But the difference here is Russia is using a strategy of attrition not against the Ukrainian military force, but against the civilian force in an attempt to make President Zelenskyy have a lack of will to continue this fight. It's not working, as you just said. There's more resilience now in Ukraine than there's ever been. But, unfortunately, this is going to continue.

BOLDUAN: You know, it's interesting, general, Because the former Defense Secretary Mark Esper, he was on this morning, and he spoke to something similar of what you're just talking about. Kind of what this says about the war. He also talked about the war as being -- I believe the word that he used is when you look at it being in a stalemate right now. And I -- it makes me wonder how does Ukraine break out of this, this stalemate moment? Do -- what can be done? What needs to be done?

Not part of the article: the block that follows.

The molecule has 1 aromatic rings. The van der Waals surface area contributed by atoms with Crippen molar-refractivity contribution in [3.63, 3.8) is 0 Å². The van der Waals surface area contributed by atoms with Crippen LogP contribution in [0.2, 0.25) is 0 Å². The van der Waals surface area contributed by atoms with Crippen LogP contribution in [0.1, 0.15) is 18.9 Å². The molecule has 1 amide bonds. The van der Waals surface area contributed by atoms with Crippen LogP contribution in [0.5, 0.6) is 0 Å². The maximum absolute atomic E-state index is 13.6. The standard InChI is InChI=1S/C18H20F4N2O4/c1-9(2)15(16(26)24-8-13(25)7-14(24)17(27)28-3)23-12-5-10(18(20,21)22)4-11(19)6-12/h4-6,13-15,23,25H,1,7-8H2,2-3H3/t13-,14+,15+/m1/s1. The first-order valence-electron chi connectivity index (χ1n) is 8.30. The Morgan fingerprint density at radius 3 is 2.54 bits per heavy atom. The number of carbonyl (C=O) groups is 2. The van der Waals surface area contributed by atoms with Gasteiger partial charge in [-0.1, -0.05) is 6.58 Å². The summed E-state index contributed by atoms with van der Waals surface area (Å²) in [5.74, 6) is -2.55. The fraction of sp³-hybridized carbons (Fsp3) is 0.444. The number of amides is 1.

HERTLING: Yes. Well, I don't agree with Secretary Esper on that. I don't think we're in a stalemate. There are certainly massive struggles going on in Kherson, in the Donbass, and it's a difference in approach like I just said in strategy between Russia trying to affect the Ukrainian people while Ukraine's army is trying to affect the Russian army and get them out of the country. That's a strategy of attrition, force decisions because you are defeating the security force of the enemy.

So, this is certainly not a stalemate. But what needs to happen, you know, unfortunately, a couple of things. Russia has to run out of ammunition, which I don't see happening anytime soon. There are certainly indicators that are -- that they have less and less ballistic missiles to fire.

But in this case, I mean, as an example, this weekend, those Kh-22 missiles that Fred was just talking about, indicators are, there's about 50 of them as part of their Black Sea Fleet that Russia can fire. They allegedly fired about 14 this weekend. So, you still have almost three-quarters of the ones left on ships and submarines in the Black Sea, as well as coming by air.